Many companies offer cash incentives for referral business. They usually target affiliates who are in a position to send them streams of consistent referrals.
In most cases, these referral fees are honest, ethical and fully disclosed to all parties. Sometimes they are not as transparent, however. In these cases the incentives may be paid in cash, under the table, and no one knows about it. Either way, there may be unintended negative consequences.
Imagine a company offers to pay you $500 for each referral you send them. You become excited and motivated about this new income stream. You start recommending them to your family, friends and clients. These people act on your recommendation because they trust you. Would they act if they knew your primary motive was the referral fee? How badly will your reputation be damaged if the company does a terrible job? Are you possibly putting them at risk for your own personal gain?
Not everyone will be motivated by a cash incentive for referrals. Some people will feel a conflict of interest if they accept a payment for a referral. Typically, people refer business to people because they trust them, not because they are being paid. Trust is the only criteria normally needed to make a recommendation.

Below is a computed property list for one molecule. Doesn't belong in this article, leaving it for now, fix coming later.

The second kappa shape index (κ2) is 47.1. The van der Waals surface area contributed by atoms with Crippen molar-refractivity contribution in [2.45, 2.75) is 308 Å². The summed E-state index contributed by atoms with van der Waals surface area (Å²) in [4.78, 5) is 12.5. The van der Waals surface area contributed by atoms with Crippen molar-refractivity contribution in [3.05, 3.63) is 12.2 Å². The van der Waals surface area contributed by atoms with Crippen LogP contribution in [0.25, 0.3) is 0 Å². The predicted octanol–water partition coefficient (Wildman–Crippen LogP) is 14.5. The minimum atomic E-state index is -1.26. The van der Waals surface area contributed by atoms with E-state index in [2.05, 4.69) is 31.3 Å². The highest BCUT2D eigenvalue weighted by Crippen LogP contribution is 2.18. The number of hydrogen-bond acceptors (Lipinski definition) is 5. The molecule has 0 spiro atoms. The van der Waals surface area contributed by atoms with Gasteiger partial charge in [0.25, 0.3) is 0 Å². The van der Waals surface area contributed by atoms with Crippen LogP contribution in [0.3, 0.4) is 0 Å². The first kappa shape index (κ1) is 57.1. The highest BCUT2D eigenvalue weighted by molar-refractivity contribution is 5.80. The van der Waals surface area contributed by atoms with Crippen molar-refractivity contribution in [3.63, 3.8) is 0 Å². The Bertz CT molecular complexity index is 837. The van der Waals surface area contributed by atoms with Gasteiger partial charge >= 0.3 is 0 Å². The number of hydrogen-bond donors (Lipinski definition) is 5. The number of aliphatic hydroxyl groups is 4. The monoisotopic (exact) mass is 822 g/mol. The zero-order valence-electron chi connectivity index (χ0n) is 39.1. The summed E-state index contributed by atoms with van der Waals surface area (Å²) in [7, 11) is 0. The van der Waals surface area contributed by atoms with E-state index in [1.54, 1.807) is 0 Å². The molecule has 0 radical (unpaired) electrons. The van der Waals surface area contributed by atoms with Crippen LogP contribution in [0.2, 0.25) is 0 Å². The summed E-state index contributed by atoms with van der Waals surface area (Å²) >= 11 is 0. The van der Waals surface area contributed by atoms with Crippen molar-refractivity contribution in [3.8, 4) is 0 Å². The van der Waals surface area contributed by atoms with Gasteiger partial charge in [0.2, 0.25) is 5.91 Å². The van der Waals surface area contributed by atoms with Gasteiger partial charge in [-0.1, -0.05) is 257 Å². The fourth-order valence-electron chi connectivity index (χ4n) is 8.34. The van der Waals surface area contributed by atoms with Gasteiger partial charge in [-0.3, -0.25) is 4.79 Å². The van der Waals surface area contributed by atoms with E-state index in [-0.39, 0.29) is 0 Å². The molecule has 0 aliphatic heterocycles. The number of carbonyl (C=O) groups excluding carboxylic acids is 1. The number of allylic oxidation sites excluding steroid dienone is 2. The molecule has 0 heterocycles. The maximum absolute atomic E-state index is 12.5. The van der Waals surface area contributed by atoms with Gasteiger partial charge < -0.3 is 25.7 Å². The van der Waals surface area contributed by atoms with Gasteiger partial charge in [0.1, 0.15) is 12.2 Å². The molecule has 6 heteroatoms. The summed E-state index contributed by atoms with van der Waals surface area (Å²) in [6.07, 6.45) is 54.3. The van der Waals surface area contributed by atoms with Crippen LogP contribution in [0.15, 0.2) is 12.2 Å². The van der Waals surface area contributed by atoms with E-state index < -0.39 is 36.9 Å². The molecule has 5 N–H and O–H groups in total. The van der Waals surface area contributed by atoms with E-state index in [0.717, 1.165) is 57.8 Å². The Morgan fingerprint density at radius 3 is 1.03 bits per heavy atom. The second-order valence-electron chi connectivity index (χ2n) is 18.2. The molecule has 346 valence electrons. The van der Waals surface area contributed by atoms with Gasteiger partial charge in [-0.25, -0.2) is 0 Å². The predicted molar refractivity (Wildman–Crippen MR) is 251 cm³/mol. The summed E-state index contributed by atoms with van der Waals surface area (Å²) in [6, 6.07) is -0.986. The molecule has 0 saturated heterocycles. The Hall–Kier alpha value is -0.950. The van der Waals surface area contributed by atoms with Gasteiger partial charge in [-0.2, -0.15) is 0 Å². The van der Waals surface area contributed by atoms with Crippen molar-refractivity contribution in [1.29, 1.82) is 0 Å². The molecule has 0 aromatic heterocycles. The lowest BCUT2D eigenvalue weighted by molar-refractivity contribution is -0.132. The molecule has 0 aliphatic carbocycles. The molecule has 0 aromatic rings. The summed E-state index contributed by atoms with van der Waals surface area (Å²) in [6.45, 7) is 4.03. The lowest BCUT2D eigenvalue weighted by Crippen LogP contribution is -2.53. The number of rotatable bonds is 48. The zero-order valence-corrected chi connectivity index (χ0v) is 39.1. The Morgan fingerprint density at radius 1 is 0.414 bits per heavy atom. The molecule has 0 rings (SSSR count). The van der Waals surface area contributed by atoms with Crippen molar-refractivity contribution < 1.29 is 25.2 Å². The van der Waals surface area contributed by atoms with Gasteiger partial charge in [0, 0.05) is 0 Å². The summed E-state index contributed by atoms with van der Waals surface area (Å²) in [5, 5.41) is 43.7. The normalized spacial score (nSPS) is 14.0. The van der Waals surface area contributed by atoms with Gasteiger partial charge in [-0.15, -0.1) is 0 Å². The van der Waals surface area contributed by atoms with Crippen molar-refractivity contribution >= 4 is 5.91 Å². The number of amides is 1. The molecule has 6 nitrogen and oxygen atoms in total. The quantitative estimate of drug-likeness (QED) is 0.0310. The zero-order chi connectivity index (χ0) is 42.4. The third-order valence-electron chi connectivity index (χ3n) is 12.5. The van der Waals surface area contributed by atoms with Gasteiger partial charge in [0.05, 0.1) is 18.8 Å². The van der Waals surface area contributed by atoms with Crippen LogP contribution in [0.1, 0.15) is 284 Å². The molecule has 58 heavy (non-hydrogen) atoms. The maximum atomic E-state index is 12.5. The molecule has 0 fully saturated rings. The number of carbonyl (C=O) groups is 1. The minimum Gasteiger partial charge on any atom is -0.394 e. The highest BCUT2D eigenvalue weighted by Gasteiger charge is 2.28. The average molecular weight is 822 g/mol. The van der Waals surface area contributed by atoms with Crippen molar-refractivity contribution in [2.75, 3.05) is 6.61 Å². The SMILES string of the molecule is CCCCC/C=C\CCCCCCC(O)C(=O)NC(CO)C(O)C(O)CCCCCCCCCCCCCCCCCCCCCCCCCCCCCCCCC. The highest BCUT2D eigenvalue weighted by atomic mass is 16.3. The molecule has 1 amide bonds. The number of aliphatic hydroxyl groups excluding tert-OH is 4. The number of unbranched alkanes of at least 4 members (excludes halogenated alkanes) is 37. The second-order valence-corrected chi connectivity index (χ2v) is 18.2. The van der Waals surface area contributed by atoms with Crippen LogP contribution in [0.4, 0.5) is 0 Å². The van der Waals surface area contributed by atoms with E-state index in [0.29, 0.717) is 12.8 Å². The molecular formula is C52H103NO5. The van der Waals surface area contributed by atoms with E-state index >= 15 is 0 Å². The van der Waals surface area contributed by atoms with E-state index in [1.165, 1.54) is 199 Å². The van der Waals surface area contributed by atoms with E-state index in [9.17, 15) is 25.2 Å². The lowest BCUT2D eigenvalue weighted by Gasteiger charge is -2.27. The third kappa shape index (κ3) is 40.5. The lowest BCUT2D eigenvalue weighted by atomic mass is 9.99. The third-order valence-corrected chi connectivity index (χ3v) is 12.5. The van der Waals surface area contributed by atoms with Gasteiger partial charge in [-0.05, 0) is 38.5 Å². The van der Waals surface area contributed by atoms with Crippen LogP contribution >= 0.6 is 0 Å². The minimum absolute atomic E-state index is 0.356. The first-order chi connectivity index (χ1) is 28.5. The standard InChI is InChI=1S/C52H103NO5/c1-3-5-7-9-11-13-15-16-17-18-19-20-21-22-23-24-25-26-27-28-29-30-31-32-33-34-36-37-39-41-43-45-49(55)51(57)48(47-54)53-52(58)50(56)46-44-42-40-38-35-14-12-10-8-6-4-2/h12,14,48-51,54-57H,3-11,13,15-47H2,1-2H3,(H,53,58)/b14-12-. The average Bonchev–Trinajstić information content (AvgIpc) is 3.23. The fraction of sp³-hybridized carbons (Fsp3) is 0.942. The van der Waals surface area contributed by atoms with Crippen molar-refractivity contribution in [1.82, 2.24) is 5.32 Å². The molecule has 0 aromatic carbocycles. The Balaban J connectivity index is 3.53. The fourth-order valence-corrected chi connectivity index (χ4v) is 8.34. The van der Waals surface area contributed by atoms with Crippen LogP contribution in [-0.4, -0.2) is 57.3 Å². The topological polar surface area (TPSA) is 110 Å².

Many others will instantly come to the conclusion you must be charging your clients too much if you can pay a $500 referral fee. In their mind, you should lower your prices by $500 and give the credit to your clients instead.
Here is one final point to consider. Most people believe that if you provide exceptional service and value, referrals will come naturally as a result. If you must pay cash to get referrals, what does that imply about the quality and value of your service?
Be sure to read next week’s Biz Tip article on the risks of paid endorsements from the client’s perspective.